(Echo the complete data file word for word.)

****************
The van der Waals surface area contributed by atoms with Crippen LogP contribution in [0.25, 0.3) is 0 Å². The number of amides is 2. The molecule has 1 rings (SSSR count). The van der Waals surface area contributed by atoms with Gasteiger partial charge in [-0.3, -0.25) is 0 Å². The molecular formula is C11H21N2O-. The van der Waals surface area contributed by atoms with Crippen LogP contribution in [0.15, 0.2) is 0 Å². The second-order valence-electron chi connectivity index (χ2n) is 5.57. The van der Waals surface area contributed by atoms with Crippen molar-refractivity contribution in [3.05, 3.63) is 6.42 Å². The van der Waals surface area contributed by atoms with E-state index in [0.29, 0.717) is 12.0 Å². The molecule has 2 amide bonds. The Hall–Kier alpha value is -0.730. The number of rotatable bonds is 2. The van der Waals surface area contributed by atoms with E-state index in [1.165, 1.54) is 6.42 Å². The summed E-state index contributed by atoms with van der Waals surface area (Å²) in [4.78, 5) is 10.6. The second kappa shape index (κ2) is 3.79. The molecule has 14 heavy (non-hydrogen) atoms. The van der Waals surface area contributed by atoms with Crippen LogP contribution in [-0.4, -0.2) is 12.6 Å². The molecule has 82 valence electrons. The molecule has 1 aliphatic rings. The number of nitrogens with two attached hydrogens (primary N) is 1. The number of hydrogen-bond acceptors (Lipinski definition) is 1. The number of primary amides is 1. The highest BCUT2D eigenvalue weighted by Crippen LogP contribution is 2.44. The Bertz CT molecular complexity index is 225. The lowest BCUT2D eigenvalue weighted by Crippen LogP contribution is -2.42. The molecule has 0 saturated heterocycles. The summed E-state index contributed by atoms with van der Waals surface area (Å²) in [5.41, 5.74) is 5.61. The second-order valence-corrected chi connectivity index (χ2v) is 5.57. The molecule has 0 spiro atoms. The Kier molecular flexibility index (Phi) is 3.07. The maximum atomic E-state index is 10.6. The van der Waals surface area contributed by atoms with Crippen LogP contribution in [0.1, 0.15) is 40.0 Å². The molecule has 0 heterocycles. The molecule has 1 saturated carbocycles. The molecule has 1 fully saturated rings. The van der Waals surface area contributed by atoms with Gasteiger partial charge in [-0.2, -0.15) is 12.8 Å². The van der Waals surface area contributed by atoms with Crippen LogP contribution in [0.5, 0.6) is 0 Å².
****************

The van der Waals surface area contributed by atoms with Crippen LogP contribution in [0.25, 0.3) is 0 Å². The number of amides is 2. The molecule has 1 rings (SSSR count). The van der Waals surface area contributed by atoms with Gasteiger partial charge in [-0.3, -0.25) is 0 Å². The molecular formula is C11H21N2O-. The van der Waals surface area contributed by atoms with Crippen LogP contribution in [0.15, 0.2) is 0 Å². The second-order valence-electron chi connectivity index (χ2n) is 5.57. The van der Waals surface area contributed by atoms with Crippen molar-refractivity contribution in [3.05, 3.63) is 6.42 Å². The van der Waals surface area contributed by atoms with E-state index in [0.29, 0.717) is 12.0 Å². The molecule has 2 amide bonds. The Hall–Kier alpha value is -0.730. The number of rotatable bonds is 2. The van der Waals surface area contributed by atoms with E-state index in [1.165, 1.54) is 6.42 Å². The summed E-state index contributed by atoms with van der Waals surface area (Å²) in [4.78, 5) is 10.6. The second kappa shape index (κ2) is 3.79. The molecule has 14 heavy (non-hydrogen) atoms. The van der Waals surface area contributed by atoms with Crippen LogP contribution in [-0.4, -0.2) is 12.6 Å². The molecule has 82 valence electrons. The molecule has 1 aliphatic rings. The number of nitrogens with two attached hydrogens (primary N) is 1. The number of hydrogen-bond acceptors (Lipinski definition) is 1. The number of primary amides is 1. The highest BCUT2D eigenvalue weighted by Crippen LogP contribution is 2.44. The Bertz CT molecular complexity index is 225. The lowest BCUT2D eigenvalue weighted by Crippen LogP contribution is -2.42. The molecule has 0 saturated heterocycles. The summed E-state index contributed by atoms with van der Waals surface area (Å²) in [5.41, 5.74) is 5.61. The second-order valence-corrected chi connectivity index (χ2v) is 5.57. The molecule has 0 spiro atoms. The Kier molecular flexibility index (Phi) is 3.07. The maximum atomic E-state index is 10.6. The van der Waals surface area contributed by atoms with Crippen LogP contribution in [0.1, 0.15) is 40.0 Å². The molecule has 0 heterocycles. The molecule has 1 saturated carbocycles. The molecule has 1 fully saturated rings. The van der Waals surface area contributed by atoms with Gasteiger partial charge in [-0.2, -0.15) is 12.8 Å². The van der Waals surface area contributed by atoms with Crippen LogP contribution in [0.5, 0.6) is 0 Å².